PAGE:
JAZZ JOURNAL – 01.06.2017 – The Dime Notes
This recently formed London- based quartet specialises in recreating the authentic sound of vintage jazz and small-group swing from the 20s and 30s. Employing the necessary musi- cal skill and understanding of the idiom, the group effectively captures the supple rhythmic variations, collective dynamics and relaxed swing of the best classic recordings. Jelly Roll Morton is a dominant influence, both in the spirited and accom- plished playing of Oregon-born pianist/leader Andrew Oliver, and in the overall compositional concept applied to the arrange- ments, with contrast and nuanced development through- out the whole track, rather than simpler jam session repetition.
The general style doesn’t venture into experimental hybrid or innovative approaches, but aims at enriching and developing from the vintage formative roots, and at exploring less familiar material from the era. Ex-Barber clarinettist David Hornblower’s playing is nimble, incisive and assured, with hints of Fazola and Noone. His rapport with Oliver is evident and their inventive breaks and exchanges, notably in The Pearls, The Crave and The Camel Walk are impressive. Tom Wheatley and Dave Kelbie (the record producer) provide an attentive and supple platform for the animated interplay of clarinet and piano. Kelbie con- tributed significantly to the excellent Django À La Creole recordings led by Evan Christopher (who wrote the sleeve notes for this release). His guitar could surely have been used to advantage here, but is confined entirely to quiet integrated backing and support. This is a fine album from a very promising group, and attractively packaged – as CD or vinyl.
JAZZ DA GAMA – 03.02.2017 – The Dime Notes
Somewhere in the excellent liner notes to The Dime Notes of London’s debut album: The Dime Notes, the marvelous New Orleans clarinetist, Evan Christopher makes an important observation about the guitarist and likely prime-mover of this this new English band: Dave Kelbie. About The Dime Notes and their music, Christopher says, “builds a more inclusive community, based not upon nostalgia, or cliché notions of authenticity, but around the experiences the music can provide.” Evan Christopher has more than an intimate working knowledge of Kelbie – a sort of modern-day Alan Lomax when it comes to European Roma music – and the British slice of the European scene. And though he refers to musicians there as being part of UK ‘Trad’ bands (I, for one, prefer the slightly longer ‘UK bands playing in The Tradition’) Christopher’s excellent liner notes also mention with disdain such words such as ‘revivalists’ and ‘traditionalists’, preferring to glorify how pianist Andrew Oliver, clarinetist David Horniblow, bassist Tom Wheatley and guitarist Kelbie by exploring their leanings without justifying or defending their breadth of influences.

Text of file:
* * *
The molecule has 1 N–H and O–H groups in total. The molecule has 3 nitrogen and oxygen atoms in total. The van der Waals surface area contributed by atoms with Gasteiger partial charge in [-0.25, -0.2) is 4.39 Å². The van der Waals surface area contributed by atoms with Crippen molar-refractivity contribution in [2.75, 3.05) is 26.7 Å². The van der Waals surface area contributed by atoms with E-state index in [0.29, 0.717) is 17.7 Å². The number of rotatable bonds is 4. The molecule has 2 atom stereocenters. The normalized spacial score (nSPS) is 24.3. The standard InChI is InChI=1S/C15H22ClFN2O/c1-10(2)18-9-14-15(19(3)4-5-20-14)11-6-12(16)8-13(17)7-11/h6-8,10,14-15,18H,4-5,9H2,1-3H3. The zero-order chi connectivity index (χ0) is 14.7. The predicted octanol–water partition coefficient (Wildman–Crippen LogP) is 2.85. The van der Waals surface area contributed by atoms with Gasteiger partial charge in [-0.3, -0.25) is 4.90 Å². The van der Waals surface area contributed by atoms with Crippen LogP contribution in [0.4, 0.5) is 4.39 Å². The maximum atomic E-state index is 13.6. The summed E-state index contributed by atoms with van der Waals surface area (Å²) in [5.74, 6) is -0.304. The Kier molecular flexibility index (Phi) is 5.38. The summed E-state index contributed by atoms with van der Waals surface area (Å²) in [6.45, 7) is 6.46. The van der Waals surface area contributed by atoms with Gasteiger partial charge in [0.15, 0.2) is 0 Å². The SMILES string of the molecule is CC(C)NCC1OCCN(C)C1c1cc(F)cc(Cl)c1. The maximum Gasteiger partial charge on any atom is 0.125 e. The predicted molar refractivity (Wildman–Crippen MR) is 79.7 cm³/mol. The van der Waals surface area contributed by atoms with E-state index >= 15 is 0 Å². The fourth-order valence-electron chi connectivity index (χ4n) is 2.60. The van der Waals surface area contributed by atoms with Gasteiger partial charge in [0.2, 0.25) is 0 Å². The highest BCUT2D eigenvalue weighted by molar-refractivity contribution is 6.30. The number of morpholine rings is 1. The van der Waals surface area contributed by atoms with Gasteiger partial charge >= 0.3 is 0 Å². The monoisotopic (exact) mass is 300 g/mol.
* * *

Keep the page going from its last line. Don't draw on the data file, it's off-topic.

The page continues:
But enough of Evan Christopher for the moment; the Dime Notes disc you hold in – or will soon hold in – your hand is one that holds thirteen examples of the great music from the ancestral repertoire of jazz – the ‘maternal’ line of the music if you like. Each has been lovingly curated in a performance that leaves the listener speechless. And as if that were not enough, The Notes’ leader Andrew Oliver has refreshes our collective memory halfway through the record with his original, ‘Otis Stomp’, a tune which is as lively and evanescent as it is impossibly dazzling, before leading us into the second half of the record like a crowd of shameless excited jitterbugging dancers drawn to the legacy of Jelly Roll Morton, Fletcher Henderson and – perhaps the music’s first and greatest Ambassador to Europe – Sidney Bechet. Underscoring the need to create a modern repertoire of this music, is the fact that England and Europe seem to hold up a mirror to American Jazz musicians sometimes with a far steadier hand than the young (white) American Jazz musician, who sometimes remains obstinately ignorant of The Tradition. Just listen to Tom Wheatley’s bass solo nudged on by the agonizingly slow, yet exquisite time-keeping of Dave Kelbie’s vamp before Oliver and Horniblow bring “Si Tu Vois Ma Mère” home to roost and you will hear an object lesson in the New Orleans blues of Sidney Bechet.